AIDA Certified Instructor
1. Being prepared for the worst
Freedivers should always be prepared to face any eventuality. Rescue techniques and skills should be practiced frequently, in every session if possible, as they could one day save your life or someone else's. You should carry water, a whistle and mirror in your freediving buoy on every dive.
All freedivers should be able to handle an emergency and be familiar with emergency medical services. Divers should be proficient in CPR and basic injury procedures. A non-diver should always be notified of the dive plan and estimated time of return so that they can call for help if required. It is a good idea to have a charged cell phone to hand for emergencies if possible.
It is important that the distance from either the shore or the boat to the dive site is within the abilities of the divers to tow an injured diver back to safety.
It is advisable that the dive site is close enough to surface support, so that injured divers can be towed safely within as little time as possible.
2. Depth of the Dive Site
Make sure that the dive site is not too shallow - it should be deep enough to execute planned dives. Ensure that guide lines are never in contact with a fragile reef or are anywhere they can do damage to the environment.
It is important that the water visibility is good enough for a diver to see his/her buddy, to maintain eye contact during ascent. Should visibility be poor so that divers cannot see the bottom of the freediving line, then a lanyard should be used to connect freedivers with the guideline. This ensures that divers do not become separated from the guideline in poor visibility.
4. Check Weather Forecast when Choosing the Dive Location
Remember to check the weather forecast for any conditions that may affect the dive site. It is important to choose freediving sites which are protected from the elements as much as possible. Divers must be able to find their way easily to shore or to the boat in any kind of weather. The last thing you want is to be trapped at sea in bad weather.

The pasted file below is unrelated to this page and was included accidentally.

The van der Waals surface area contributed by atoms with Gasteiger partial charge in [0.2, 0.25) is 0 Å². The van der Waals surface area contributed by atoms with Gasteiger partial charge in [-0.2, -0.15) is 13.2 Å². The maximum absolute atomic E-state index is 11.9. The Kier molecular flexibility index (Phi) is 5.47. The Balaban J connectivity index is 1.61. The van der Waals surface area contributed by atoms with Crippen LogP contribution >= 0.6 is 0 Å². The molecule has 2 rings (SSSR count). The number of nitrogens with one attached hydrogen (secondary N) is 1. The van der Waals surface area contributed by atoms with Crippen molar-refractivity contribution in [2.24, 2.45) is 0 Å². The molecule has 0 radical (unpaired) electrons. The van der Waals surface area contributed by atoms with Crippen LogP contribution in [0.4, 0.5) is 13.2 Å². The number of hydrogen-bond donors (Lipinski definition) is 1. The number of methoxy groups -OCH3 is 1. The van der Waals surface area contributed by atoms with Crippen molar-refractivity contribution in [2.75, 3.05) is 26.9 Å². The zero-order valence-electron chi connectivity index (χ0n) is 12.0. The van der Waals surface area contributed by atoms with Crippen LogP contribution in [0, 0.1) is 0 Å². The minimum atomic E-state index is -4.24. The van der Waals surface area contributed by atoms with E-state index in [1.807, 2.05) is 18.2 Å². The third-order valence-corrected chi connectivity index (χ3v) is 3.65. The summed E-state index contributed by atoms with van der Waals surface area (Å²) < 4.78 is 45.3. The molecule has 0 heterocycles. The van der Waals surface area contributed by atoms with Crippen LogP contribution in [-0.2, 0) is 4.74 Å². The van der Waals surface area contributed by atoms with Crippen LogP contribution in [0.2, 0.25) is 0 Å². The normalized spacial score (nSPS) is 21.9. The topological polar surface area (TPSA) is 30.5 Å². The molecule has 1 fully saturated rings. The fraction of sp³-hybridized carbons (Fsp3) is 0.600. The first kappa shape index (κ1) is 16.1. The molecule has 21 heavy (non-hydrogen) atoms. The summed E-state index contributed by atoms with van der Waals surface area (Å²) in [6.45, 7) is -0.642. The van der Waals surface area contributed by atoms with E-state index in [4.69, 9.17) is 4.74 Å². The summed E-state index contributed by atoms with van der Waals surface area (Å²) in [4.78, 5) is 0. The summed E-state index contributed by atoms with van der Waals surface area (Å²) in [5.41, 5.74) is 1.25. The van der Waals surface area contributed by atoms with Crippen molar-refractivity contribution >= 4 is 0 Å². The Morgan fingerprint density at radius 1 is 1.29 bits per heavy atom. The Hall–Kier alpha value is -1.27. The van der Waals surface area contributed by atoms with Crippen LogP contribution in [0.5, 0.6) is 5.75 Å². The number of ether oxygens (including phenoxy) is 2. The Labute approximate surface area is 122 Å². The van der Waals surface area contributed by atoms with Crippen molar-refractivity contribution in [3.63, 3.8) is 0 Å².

The dive site should preferably be located somewhere that will not be affected by changes in wind speed or direction, making the dive risky.
5. Choosing Time of Freedive
Night dives are dangerous, visibility is next to nil and divers could become lost. Dusk is not much better. You should make sure that the freediving session ends well before the sun goes down. The light at sea diminishes in the afternoon, especially towards sunset. The best time therefore, would be after sunrise, sometime in the morning.
Before planning a freedive it is important to check the local tide times. Tides can be extremely strong - a freediver could be washed away from shore or the boat. Make sure to plan freedives in between tides to be safe.
If possible plan freedives on days with a light current. Freediving in a heavy current is dangerous as the guideline does not stay in a vertical position, making descent difficult. However, if there is no option, a drifting buoy can be employed. A boat should be at hand to follow the divers and pick them up when they are ready.
It is important for freedivers to be comfortable and stress free in order to concentrate and enjoy their dives. For this reason, choosing the right wetsuit for the water temperature is necessary. Freedivers who are excessively cold will not be able to hold their breath for as long because oxygen does not spread so easily through a cold body. Be prepared and the dive will be far more enjoyable.
9. Water Traffic
Make sure to tow a large buoy with a dive flag to warn water traffic that there are freedivers around. Dive buddies can act as monitors while their partner is underwater as boat captains cannot see submerged divers. Be vigilant as not everyone knows the meaning of a dive flag. If possible, choose a dive site where there is not too much water traffic.
10. Fellow Divers
If there are other freedivers or scuba divers in the same dive site, be sure to leave enough space so that everyone has a safe practice. It is best to have no more than three freedivers per buoy and to keep a minimum of five meters (fifteen feet) between each buoy.
If there are scuba divers in the area, make sure they are not using your freediving guideline as an ascent line. Check the surface for bubbles and check that your guideline is clear before beginning a freedive. You do not want to bang your head on a scuba tank!
To Sum Up about Planning a Safe Freedive
When possible it is advisable to dive with a professional freediving instructor or guide. They know the best sites in the area and will plan the dive for you. However, if there is no professional available, make sure to go over the ten points with your dive buddy before embarking on the freedive.